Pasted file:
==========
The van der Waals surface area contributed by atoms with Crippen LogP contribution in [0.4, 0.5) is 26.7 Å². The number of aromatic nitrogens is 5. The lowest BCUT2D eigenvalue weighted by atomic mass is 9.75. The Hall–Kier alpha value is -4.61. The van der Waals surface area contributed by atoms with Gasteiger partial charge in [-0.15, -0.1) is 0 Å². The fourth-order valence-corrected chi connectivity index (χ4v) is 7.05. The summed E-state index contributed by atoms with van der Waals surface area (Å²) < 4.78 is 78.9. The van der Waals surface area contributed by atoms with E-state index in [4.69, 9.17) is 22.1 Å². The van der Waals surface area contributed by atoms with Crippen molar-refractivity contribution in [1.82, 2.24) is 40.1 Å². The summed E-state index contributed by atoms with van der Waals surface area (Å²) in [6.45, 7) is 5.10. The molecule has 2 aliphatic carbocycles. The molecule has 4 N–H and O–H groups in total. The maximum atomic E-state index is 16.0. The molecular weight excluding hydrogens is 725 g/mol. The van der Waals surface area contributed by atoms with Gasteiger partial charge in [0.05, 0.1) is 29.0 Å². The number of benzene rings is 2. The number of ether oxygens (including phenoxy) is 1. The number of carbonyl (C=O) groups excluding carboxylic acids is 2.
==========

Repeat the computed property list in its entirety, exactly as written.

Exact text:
The van der Waals surface area contributed by atoms with Crippen LogP contribution in [0.4, 0.5) is 26.7 Å². The number of aromatic nitrogens is 5. The lowest BCUT2D eigenvalue weighted by atomic mass is 9.75. The Hall–Kier alpha value is -4.61. The van der Waals surface area contributed by atoms with Gasteiger partial charge in [-0.15, -0.1) is 0 Å². The fourth-order valence-corrected chi connectivity index (χ4v) is 7.05. The summed E-state index contributed by atoms with van der Waals surface area (Å²) < 4.78 is 78.9. The van der Waals surface area contributed by atoms with E-state index in [4.69, 9.17) is 22.1 Å². The van der Waals surface area contributed by atoms with Crippen molar-refractivity contribution in [1.82, 2.24) is 40.1 Å². The summed E-state index contributed by atoms with van der Waals surface area (Å²) in [6.45, 7) is 5.10. The molecule has 2 aliphatic carbocycles. The molecule has 4 N–H and O–H groups in total. The maximum atomic E-state index is 16.0. The molecular weight excluding hydrogens is 725 g/mol. The van der Waals surface area contributed by atoms with Gasteiger partial charge in [0.05, 0.1) is 29.0 Å². The number of benzene rings is 2. The number of ether oxygens (including phenoxy) is 1. The number of carbonyl (C=O) groups excluding carboxylic acids is 2.